With thriving gigs as an actor and lobbyist, Thompson turned down Baker's overtures to run for the seat Baker was vacating in 1984. "The hassle factor is up, and the pay is not," he told The Washington Post at the time. The seat went to a Democrat, Al Gore. A decade later, Gore was vice president and the seat opened up. Again, Baker came calling. Again, Thompson wasn't interested. But Baker leaned on him hard. This time, Baker said, it was personal. Rep. Jim Cooper, the Democrat Thompson would run against, had beaten Baker's daughter, Cissy, for a House seat. Thompson was a miserable candidate, and he was miserable being one. He hated the confined, tightly controlled bubble of life in a Senate campaign. He hated the hectic schedule, the endless speeches, the dark campaign van. His obvious lack of enthusiasm was reflected in the polls. Thompson was getting crushed by Cooper, who tagged him as a "Gucci-wearing, Lincoln-driving, Perrier-drinking, Grey-Poupon-spreading, millionaire Washington special-interest lobbyist." Thompson poured out his woes to Tom Ingram, an old friend and influential Tennessee political strategist. "I'm not having any fun," Ingram recalls Thompson saying. "I just want to get the hell out of here." Ingram sat quietly for a moment, then asked, "Well, what would you rather do?" Thompson said what he really wanted was to ditch his suit for a pair of jeans and drive up and down the state in a pickup truck. "Well," Ingram replied, "why don't you?"

Everyone in Thompson's camp thought it was a gimmicky idea that would sink his already-struggling campaign. But he rented a beat-up Chevy King Cab and took to the road. Dressed in jeans and dusty boots, the candidate came alive. "You could literally see the difference," Ingram says. "The polls just shot up." He beat Cooper by more than 20 points, part of the nationwide sweep that gave Republicans control of Congress that year. Thompson drove his red truck to Washington, where he parked it in front of the U.S. Capitol and posed for pictures.

The old line in Washington is that freshman senators are supposed to be seen and not heard, but Thompson was no ordinary newcomer. His movie stardom gave him unusual influence. In December 1994, Bill Clinton delivered a major economic address on live television. Bob Dole, the Republican leader and a fan of Thompson's movies, picked him to deliver the GOP's response. Thompson took it for what it was: an acting job. Perched on the edge of his desk, he delivered bromides about tax cuts and small government in a folksy, down-home tone that won him immediate comparisons with Reagan. Tom Shales, The Washington Post's tough TV critic, called him a "first-class communicator." Clinton enjoyed Thompson's sermon so much he sent him a cigar and a letter of praise. "I had to fight with my staff as to whether I should smoke the cigar or keep it as a memento from the President," Thompson wrote Clinton. "We compromised. I am going to keep the tube it came in." (The letter, along with thousands of other documents from Thompson's time in the Senate, is archived at the University of Tennessee.)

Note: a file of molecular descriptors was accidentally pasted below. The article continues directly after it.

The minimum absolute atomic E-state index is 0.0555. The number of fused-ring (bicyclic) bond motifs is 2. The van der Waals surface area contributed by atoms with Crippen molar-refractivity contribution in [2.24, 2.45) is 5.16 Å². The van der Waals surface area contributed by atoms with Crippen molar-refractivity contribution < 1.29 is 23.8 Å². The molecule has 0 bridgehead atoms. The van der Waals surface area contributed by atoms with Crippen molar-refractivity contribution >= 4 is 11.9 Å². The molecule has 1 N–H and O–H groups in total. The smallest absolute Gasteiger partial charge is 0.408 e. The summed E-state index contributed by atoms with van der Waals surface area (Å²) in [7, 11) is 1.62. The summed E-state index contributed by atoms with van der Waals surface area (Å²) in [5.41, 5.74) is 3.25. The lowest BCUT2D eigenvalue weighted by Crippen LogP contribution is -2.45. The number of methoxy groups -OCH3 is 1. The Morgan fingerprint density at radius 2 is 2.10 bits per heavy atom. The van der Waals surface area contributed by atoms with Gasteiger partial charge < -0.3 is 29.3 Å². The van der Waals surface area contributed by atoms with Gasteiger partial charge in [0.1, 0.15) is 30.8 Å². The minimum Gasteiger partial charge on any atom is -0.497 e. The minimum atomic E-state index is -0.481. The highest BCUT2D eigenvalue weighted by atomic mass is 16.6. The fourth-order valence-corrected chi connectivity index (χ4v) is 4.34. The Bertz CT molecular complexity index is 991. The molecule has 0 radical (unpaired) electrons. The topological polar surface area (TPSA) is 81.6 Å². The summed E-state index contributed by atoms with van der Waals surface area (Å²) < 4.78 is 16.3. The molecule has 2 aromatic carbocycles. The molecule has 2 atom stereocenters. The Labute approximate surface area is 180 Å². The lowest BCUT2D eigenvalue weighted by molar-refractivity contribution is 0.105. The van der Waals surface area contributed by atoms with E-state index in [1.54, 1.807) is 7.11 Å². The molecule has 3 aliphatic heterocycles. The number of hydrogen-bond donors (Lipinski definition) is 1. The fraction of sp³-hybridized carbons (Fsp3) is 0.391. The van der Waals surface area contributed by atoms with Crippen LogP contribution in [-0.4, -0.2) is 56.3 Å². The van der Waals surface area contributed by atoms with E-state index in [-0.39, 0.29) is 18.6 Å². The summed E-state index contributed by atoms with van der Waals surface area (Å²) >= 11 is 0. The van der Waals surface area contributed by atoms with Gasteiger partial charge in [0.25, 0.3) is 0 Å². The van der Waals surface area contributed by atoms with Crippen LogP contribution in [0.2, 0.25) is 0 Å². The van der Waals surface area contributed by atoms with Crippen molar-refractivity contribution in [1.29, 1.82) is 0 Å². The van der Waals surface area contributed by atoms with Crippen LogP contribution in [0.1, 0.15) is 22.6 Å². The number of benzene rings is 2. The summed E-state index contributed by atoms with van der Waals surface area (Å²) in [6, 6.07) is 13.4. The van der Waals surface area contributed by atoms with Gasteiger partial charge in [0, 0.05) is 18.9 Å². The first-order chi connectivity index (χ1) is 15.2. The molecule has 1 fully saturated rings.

Thompson also gained plenty of attention for his private life. Long divorced, he was a hit with the ladies. He was a regular on Washington's cocktail-party circuit, always arriving with a beautiful woman on his arm. At various times, he was connected with country singer Lorrie Morgan, socialite Georgette Mosbacher and GOP pollster Kellyanne Conway.

Though he'd been in the Senate only a few years, in 1997 Thompson was picked to lead a major investigation into Democratic fund-raising abuses during the 1996 presidential campaign. Republican leaders dreamed of calling top White House aides—and maybe even Bill Clinton and Al Gore—to testify about big checks from shady Chinese businessmen and rich donors buying pajama parties in the Lincoln Bedroom. GOP leaders saw Thompson as the perfect master of ceremonies for what they envisioned would be a C-Span skewering.

It didn't turn out that way. Thompson wound up losing control of the investigation, and the support of his own party, when the committee turned its attention to Republican campaign abuses as well. Thompson has said he wanted to make sure the inquiry was fair, and not just a Republican hunting party that would be viewed with suspicion by the public. But Republicans thought he was a weak chairman who was outmaneuvered by committee Democrats. The investigation fizzled and eventually shut down; Thompson was a near pariah among some Senate Republicans. Trent Lott was so furious at his friend that he stopped speaking to him. Letters in Thompson's archives show that he put in several requests for a seat on the Senate intelligence committee, but Lott blocked them.